As if we didn’t already know, Israeli archaeologist Israel Finkelstein says that most of the stuff in the Hebrew Bible is nothing but myth. And he ought to know because he has been looking for evidence for the past 20 years. In an article on his work in Haaretz newspaper, Finkelstein says the story of the exodus from Egypt never occurred. This from his book and TV series, “The Bible Unearthed: Archaeology’s New Vision of Ancient Israel and the Origin of Its Sacred Texts”
“There is no archaeological evidence for it,” he says. Further, Finkelstein is dubious about the existence of this great monarchy of Solomon or for that fact, King David. He calls Jerusalem a village- yes a village. “This is something unexampled in history. I don’t think there is any other place in the world where there was a city with such a wretched material infrastructure but which succeeded in creating such a sweeping movement in its favor as Jerusalem, which even in its time of greatness was a joke in comparison to the cities of Assyria, Babylon or Egypt. It was a typical mountain village. There is no magnificent finding, no gates of Nebuchadnezzar, no Assyrian reliefs, no Egyptian temples – nothing. Even the temple couldn’t compete with the temples of Egypt and their splendor.” Shining city on a hill??
Finkelstein writes of Jerusalem,
the Israelites did not go to pray in Jerusalem. They had a temple in Samaria (today’s Sebastia) and at Beit El (Bethel). In our book we tried to show that as long as Israel was there, Judah was small and frightened, militarily and internationally. Judah and Jerusalem were on the fringes. A small tribe. There was nothing there. A small temple and that’s all.”
Israelis often point to the Bible for their ‘claim’ to the so-called Holy Land. Finkelstein, however, has a different take.
“It is a story which, as it is presented in the Bible, definitely never happened. Archaeology shows that it has no historical grounds. Many of the sites that are cited in the story of the conquest were not even inhabited in the relevant period, so there was nothing to conquer, there were only hills and rocks. Jericho was not fortified and had no walls, and it’s doubtful that there was a settlement there at the time. Therefore, in the case of the story of the conquest of Arad, for instance, some scholars said that the war was fought against the forces of one Bedouin sheikh.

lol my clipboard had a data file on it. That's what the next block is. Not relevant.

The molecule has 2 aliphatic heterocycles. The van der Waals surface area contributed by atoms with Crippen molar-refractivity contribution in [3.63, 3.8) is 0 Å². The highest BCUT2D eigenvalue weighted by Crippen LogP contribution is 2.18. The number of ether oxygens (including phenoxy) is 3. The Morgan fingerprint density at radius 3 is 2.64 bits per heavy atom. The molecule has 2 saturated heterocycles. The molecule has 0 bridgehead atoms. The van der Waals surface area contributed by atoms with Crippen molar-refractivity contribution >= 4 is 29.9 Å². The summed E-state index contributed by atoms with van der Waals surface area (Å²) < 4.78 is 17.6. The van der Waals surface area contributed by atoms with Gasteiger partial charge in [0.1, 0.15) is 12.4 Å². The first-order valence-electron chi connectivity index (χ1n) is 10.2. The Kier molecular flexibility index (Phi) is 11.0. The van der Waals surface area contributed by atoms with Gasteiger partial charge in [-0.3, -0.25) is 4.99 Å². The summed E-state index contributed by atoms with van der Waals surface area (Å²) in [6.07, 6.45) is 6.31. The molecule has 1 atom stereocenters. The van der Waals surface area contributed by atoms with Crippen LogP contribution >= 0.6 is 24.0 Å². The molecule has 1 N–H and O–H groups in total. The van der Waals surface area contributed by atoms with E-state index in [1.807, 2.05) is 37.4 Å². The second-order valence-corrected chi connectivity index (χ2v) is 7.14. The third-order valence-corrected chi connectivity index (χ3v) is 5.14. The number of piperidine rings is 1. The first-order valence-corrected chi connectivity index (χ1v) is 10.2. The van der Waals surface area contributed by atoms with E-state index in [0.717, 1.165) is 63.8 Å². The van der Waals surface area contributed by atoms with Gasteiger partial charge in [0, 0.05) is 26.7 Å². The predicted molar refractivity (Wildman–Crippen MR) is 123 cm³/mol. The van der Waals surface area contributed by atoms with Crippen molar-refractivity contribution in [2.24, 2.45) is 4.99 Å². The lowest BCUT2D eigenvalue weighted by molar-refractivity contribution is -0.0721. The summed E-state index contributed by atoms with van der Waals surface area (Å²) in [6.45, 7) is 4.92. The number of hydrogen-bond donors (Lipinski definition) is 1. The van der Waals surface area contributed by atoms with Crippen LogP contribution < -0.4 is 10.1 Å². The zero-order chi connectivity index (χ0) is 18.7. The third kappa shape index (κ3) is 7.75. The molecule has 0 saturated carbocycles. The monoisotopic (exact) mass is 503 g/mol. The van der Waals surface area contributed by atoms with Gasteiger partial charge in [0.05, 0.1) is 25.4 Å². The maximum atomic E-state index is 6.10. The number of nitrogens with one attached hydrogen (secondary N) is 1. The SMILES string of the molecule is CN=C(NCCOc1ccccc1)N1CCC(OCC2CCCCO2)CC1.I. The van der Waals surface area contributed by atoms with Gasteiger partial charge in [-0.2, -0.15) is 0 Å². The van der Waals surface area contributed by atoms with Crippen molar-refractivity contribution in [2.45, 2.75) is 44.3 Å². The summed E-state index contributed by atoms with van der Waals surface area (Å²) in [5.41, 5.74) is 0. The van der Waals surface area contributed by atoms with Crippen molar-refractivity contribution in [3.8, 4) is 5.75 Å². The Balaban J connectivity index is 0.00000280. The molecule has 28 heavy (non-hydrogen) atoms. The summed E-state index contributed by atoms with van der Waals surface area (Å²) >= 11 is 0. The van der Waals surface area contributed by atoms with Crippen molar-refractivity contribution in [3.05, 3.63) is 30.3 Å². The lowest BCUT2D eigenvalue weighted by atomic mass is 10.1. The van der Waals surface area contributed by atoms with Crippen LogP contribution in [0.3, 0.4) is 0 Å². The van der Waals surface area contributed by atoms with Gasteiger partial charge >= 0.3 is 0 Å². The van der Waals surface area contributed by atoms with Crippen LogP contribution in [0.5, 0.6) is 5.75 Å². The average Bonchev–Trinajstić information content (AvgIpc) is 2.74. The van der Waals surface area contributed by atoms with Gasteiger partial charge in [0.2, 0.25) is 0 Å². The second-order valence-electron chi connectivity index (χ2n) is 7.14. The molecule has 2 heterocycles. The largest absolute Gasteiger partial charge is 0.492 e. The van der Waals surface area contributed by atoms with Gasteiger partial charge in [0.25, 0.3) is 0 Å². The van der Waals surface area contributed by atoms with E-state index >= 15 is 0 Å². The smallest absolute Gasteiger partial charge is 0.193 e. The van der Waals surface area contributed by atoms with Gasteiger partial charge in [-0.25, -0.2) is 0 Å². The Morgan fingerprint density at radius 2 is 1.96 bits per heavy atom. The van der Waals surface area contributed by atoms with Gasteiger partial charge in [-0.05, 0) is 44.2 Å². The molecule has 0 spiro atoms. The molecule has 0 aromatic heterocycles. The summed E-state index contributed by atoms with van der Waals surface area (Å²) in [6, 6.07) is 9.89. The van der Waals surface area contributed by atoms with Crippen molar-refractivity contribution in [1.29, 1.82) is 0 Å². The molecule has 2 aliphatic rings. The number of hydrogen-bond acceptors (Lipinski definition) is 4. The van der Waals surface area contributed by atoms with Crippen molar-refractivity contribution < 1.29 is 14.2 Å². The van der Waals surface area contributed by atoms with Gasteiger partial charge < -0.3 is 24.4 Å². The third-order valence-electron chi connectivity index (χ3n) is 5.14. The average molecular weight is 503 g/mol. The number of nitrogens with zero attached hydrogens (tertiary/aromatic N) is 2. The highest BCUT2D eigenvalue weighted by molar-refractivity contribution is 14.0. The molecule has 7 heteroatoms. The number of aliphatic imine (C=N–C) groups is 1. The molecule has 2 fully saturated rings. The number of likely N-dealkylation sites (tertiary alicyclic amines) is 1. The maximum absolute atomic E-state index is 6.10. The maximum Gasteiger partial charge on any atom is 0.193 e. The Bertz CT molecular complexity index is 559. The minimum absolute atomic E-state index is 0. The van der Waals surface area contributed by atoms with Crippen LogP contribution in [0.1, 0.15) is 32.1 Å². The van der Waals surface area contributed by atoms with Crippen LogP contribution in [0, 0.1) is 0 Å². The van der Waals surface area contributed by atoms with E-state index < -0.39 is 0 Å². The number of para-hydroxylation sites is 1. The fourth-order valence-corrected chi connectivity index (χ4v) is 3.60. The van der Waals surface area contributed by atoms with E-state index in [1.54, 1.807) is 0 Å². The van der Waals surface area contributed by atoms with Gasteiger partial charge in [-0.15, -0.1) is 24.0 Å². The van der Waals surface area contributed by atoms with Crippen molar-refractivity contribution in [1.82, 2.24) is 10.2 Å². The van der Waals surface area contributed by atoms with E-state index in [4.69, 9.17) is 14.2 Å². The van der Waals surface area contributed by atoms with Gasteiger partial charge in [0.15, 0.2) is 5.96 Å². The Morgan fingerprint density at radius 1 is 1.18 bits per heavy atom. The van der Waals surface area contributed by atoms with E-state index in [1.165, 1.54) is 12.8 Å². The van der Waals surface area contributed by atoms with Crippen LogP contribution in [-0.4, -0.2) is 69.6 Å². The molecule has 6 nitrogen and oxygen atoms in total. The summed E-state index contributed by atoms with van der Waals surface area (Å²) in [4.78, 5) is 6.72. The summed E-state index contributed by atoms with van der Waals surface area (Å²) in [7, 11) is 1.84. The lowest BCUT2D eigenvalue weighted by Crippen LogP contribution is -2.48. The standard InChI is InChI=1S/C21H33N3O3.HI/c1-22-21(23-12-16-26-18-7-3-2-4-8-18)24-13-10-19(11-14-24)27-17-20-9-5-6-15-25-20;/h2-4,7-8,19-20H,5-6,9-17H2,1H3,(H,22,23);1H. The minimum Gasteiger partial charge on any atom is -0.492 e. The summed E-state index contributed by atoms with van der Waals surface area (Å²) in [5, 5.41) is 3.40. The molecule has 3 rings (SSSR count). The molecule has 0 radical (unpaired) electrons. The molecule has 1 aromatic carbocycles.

The Harretz article goes on, If there was no conquest, where did the Israelites come from? “Egypt was a mighty empire that ruled here with an iron fist. In the 14th century BCE there are stories about local kings who ask Pharaoh for help against one another, asking him to send 50 soldiers – in other words, that was the number that was sufficient to impose order here. So how did a few foot soldiers from the desert conquer the land? There was certainly no orderly military conquest. According to the archaeological findings, the Israelites came from the local stock: they were actually Canaanites who became Israelites in a socio-economic process.”
Canaanites! The ‘enemy’ of the Jews? Same tribe, same heritage? Woah!
When asked why does this conquering appear in the Bible, he says, “The answer is that in order to understand the episode of the conquest, we have to look at the kingdom of Judah in the seventh century BCE and understand that the story serves the authors of the Scriptures, because through it they resolved for themselves the territorial problems of the conquest of the then vanquished Kingdom of Israel.”
When asked where the authors of the Bible ‘got’ this theme, Finkelstein answers, “Perhaps there were memories of some great commander or general. On the other hand, this text describes something that happened in the 13th century and was written in the seventh century – that is, 600 years later – by people who did not have access to newspaper archives, and at the time of the events not one letter of the alphabet had been written anywhere, so it is not reasonable to think that this story contains many early memories.”
The simple line from Finkelstein, “David and Solomon were not historical figures, that they are a legend,” nails it. And the fact that Jerusalem was a dusty village and that the Jews and the Canaanites were one and the same clearly pierces the idea that the Bible is the word of God!
It is truly sad that this charade has played out for all of these millennia and that millions of people have been duped into believing that the Bible is the inspired word of God. And they will continue to be because the propaganda has been so intense.